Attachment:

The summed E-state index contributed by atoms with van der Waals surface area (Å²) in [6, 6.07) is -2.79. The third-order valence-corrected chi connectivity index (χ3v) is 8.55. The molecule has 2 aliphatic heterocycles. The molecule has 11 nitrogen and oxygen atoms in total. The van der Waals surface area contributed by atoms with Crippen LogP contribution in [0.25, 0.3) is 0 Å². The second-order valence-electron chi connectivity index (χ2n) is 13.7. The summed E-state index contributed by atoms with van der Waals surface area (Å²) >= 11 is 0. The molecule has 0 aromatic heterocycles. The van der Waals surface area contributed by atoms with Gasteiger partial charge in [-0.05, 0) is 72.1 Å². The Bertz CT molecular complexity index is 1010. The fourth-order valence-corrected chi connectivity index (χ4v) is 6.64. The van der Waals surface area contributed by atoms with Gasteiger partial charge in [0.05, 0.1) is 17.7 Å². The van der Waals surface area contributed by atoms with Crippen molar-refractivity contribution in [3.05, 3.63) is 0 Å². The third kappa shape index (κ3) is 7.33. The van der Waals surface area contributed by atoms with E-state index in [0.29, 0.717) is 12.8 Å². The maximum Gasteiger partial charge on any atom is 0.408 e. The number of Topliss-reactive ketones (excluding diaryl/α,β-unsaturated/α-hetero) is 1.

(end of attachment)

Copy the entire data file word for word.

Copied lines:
The summed E-state index contributed by atoms with van der Waals surface area (Å²) in [6, 6.07) is -2.79. The third-order valence-corrected chi connectivity index (χ3v) is 8.55. The molecule has 2 aliphatic heterocycles. The molecule has 11 nitrogen and oxygen atoms in total. The van der Waals surface area contributed by atoms with Crippen LogP contribution in [0.25, 0.3) is 0 Å². The second-order valence-electron chi connectivity index (χ2n) is 13.7. The summed E-state index contributed by atoms with van der Waals surface area (Å²) >= 11 is 0. The molecule has 0 aromatic heterocycles. The van der Waals surface area contributed by atoms with Gasteiger partial charge in [-0.05, 0) is 72.1 Å². The Bertz CT molecular complexity index is 1010. The fourth-order valence-corrected chi connectivity index (χ4v) is 6.64. The van der Waals surface area contributed by atoms with Gasteiger partial charge in [0.05, 0.1) is 17.7 Å². The van der Waals surface area contributed by atoms with Crippen molar-refractivity contribution in [3.05, 3.63) is 0 Å². The third kappa shape index (κ3) is 7.33. The van der Waals surface area contributed by atoms with E-state index in [0.29, 0.717) is 12.8 Å². The maximum Gasteiger partial charge on any atom is 0.408 e. The number of Topliss-reactive ketones (excluding diaryl/α,β-unsaturated/α-hetero) is 1.